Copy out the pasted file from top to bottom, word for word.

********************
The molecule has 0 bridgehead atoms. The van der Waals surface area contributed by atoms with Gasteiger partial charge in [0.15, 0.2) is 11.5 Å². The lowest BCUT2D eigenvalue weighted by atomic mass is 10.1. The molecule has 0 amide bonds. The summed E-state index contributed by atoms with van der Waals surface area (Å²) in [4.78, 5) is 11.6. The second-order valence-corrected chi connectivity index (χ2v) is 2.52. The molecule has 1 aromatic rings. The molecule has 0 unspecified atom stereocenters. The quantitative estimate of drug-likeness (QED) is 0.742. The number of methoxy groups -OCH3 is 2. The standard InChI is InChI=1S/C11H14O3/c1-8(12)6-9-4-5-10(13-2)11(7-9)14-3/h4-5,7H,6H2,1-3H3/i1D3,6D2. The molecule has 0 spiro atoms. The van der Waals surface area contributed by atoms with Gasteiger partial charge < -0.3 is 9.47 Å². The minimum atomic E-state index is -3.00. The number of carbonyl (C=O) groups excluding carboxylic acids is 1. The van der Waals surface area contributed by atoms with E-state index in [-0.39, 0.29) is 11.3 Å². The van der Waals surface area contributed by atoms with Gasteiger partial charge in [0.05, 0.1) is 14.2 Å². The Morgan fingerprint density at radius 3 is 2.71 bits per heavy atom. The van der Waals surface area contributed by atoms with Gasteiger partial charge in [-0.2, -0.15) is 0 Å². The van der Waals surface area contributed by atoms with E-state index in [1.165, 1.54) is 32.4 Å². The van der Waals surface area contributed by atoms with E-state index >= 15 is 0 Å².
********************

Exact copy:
The molecule has 0 bridgehead atoms. The van der Waals surface area contributed by atoms with Gasteiger partial charge in [0.15, 0.2) is 11.5 Å². The lowest BCUT2D eigenvalue weighted by atomic mass is 10.1. The molecule has 0 amide bonds. The summed E-state index contributed by atoms with van der Waals surface area (Å²) in [4.78, 5) is 11.6. The second-order valence-corrected chi connectivity index (χ2v) is 2.52. The molecule has 1 aromatic rings. The molecule has 0 unspecified atom stereocenters. The quantitative estimate of drug-likeness (QED) is 0.742. The number of methoxy groups -OCH3 is 2. The standard InChI is InChI=1S/C11H14O3/c1-8(12)6-9-4-5-10(13-2)11(7-9)14-3/h4-5,7H,6H2,1-3H3/i1D3,6D2. The molecule has 0 spiro atoms. The van der Waals surface area contributed by atoms with Gasteiger partial charge < -0.3 is 9.47 Å². The minimum atomic E-state index is -3.00. The number of carbonyl (C=O) groups excluding carboxylic acids is 1. The van der Waals surface area contributed by atoms with E-state index in [-0.39, 0.29) is 11.3 Å². The van der Waals surface area contributed by atoms with Gasteiger partial charge in [0.05, 0.1) is 14.2 Å². The Morgan fingerprint density at radius 3 is 2.71 bits per heavy atom. The van der Waals surface area contributed by atoms with Gasteiger partial charge in [-0.2, -0.15) is 0 Å². The van der Waals surface area contributed by atoms with E-state index in [1.165, 1.54) is 32.4 Å². The van der Waals surface area contributed by atoms with E-state index >= 15 is 0 Å².